This week a Virginia woman was sentenced to 12 years in prison for running a massive scam involving counterfeit grocery coupons. The good news is, her sentence was 50% off.
How I wrote it:
This news item got my attention because it has two topic handles that seemed to have enough associations to link into a punch line. So I used my Punch Line Maker #1: Link two associations of the topic.
One topic handle, “sentenced to 12 years in prison,” has as one association “12 years.” The other topic handle, “grocery coupons,” has the association “X% off.”
Because both of those associations involve a number, I got the idea of creating a punch line that applies some percentage discount to the prison sentence.
After I wrote the punch line, I used my Joke Maximizer #1–Shorten as much as possible–by paring the topic sentence down to its essentials. The original news item was worded something like “A Virginia Beach woman was sentenced to 12 years in prison for running one of biggest coupon counterfeiting rings in U.S. history.” I shortened “Virginia Beach” to the also-true “Virginia,” and the description of the historic size of the counterfeiting ring to “massive scam.”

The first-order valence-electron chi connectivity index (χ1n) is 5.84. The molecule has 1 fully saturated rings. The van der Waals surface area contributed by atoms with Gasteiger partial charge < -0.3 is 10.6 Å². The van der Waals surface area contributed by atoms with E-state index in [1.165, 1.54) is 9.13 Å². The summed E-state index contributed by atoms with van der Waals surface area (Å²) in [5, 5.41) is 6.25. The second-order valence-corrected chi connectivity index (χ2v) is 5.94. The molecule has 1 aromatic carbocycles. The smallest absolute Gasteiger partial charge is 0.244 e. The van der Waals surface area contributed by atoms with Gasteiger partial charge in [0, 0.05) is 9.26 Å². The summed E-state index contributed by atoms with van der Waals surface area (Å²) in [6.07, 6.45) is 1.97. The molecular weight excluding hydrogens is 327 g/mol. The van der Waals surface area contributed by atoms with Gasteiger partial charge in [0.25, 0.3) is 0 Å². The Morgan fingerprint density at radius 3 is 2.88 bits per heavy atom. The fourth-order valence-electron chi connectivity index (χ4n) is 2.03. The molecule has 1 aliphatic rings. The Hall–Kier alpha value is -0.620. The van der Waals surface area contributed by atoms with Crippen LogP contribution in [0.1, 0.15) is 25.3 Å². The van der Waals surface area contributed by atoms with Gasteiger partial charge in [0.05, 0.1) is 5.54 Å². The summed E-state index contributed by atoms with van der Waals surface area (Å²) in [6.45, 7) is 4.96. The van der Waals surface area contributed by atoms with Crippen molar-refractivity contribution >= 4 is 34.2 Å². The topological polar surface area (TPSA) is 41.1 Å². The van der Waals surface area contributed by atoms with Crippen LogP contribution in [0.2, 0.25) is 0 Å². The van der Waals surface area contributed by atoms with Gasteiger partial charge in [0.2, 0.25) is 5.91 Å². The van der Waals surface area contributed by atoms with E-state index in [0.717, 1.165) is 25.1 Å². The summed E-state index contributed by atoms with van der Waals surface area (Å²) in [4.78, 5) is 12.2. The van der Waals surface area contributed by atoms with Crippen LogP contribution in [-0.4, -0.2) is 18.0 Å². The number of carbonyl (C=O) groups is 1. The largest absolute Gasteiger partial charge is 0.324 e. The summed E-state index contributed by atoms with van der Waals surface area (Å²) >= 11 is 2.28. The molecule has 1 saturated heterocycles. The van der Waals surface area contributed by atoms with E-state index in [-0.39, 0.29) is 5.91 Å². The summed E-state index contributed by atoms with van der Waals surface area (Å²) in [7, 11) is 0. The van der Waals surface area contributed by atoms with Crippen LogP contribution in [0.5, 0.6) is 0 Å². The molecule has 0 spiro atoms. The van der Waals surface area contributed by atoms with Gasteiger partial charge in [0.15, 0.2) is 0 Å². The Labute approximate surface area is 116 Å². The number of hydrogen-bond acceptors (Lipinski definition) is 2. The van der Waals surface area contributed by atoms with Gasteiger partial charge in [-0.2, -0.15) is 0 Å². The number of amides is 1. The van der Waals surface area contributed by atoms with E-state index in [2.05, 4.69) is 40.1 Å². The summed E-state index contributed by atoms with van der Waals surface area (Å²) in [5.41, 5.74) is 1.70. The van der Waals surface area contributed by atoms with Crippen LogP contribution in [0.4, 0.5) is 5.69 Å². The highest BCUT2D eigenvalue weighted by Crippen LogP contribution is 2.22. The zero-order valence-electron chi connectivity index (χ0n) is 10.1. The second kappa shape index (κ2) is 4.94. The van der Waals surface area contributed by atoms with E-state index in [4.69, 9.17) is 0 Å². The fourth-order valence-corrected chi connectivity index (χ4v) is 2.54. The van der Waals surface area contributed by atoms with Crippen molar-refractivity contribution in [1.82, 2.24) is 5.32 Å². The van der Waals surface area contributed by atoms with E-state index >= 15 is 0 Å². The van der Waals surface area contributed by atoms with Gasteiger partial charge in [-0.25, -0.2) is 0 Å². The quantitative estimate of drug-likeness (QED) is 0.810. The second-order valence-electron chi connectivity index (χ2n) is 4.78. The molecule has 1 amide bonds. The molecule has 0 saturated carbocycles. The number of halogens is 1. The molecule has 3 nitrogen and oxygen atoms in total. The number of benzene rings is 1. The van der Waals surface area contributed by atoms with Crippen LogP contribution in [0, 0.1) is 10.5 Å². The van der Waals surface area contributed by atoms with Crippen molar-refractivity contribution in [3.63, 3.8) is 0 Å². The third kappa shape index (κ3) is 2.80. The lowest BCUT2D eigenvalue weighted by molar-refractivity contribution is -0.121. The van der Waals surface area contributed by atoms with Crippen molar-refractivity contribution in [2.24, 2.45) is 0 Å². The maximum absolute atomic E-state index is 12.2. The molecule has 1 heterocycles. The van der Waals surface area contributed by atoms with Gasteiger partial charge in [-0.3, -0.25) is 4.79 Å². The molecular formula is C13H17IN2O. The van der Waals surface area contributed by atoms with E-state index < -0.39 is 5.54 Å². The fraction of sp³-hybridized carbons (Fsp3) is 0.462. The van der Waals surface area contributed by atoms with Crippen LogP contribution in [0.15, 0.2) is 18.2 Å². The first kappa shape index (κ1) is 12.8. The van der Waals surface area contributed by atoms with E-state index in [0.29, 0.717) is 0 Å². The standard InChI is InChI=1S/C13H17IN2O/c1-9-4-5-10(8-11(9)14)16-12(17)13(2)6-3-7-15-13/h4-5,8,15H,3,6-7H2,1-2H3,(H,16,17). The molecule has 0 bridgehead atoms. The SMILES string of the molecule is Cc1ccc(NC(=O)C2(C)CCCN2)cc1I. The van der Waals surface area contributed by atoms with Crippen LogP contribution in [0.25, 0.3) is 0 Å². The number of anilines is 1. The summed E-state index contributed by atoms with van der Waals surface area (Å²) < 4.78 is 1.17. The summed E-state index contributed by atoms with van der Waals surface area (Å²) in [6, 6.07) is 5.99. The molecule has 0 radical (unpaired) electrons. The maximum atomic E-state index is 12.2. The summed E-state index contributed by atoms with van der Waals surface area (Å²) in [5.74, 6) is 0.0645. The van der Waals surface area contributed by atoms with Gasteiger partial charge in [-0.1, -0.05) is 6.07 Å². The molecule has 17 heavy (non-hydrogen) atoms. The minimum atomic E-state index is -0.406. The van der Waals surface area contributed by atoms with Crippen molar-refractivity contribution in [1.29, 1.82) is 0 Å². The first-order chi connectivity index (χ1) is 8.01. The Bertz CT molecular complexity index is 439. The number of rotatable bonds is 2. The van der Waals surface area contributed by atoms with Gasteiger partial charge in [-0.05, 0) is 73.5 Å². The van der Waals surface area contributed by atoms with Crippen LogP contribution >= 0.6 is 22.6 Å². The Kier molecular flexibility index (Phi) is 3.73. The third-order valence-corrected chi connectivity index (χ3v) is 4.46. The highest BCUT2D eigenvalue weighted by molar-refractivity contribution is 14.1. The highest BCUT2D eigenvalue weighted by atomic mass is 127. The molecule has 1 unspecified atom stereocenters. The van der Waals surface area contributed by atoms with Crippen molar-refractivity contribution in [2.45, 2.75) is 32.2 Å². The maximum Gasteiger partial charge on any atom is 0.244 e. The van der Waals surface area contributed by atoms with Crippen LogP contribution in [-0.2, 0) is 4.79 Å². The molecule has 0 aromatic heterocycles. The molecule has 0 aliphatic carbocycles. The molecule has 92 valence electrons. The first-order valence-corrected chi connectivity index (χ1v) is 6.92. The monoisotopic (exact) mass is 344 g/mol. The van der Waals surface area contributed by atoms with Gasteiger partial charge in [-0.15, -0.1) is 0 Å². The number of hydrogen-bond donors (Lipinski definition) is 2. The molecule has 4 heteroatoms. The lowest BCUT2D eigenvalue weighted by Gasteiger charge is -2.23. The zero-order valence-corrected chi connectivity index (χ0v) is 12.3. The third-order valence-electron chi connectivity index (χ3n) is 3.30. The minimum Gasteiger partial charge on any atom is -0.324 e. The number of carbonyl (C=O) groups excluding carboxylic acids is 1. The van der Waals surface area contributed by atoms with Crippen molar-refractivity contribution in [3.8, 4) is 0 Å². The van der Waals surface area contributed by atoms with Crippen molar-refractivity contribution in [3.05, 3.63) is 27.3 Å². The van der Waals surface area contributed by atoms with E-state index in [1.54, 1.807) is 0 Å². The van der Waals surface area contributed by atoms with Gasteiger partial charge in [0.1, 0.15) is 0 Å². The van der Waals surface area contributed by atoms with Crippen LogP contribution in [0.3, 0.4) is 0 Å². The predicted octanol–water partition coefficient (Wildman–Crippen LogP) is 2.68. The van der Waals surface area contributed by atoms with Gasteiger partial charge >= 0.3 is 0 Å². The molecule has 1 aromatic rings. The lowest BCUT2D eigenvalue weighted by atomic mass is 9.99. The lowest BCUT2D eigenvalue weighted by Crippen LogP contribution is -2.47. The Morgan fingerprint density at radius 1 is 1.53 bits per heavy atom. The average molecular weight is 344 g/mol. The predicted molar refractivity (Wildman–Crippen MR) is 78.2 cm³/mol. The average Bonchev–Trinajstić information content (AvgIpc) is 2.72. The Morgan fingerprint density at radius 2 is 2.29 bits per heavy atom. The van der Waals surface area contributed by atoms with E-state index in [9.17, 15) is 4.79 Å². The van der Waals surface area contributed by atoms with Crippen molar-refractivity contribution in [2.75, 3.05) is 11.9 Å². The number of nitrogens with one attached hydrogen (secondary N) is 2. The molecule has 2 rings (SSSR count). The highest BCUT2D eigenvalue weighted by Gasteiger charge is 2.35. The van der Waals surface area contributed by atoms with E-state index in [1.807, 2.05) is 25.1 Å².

I also used my Joke Maximizer #3–Backload the topic–by ensuring that my topic sentence ended on the topic handle “grocery coupons.”
Often when a topic describes something bad happening I’ll consider using the angle “The good news is,” which is the angle I used for this joke. Adding “because she had a coupon” to the angle would have clarified the logic of the joke a little but would also have telegraphed the punch line. So I left those extra words out.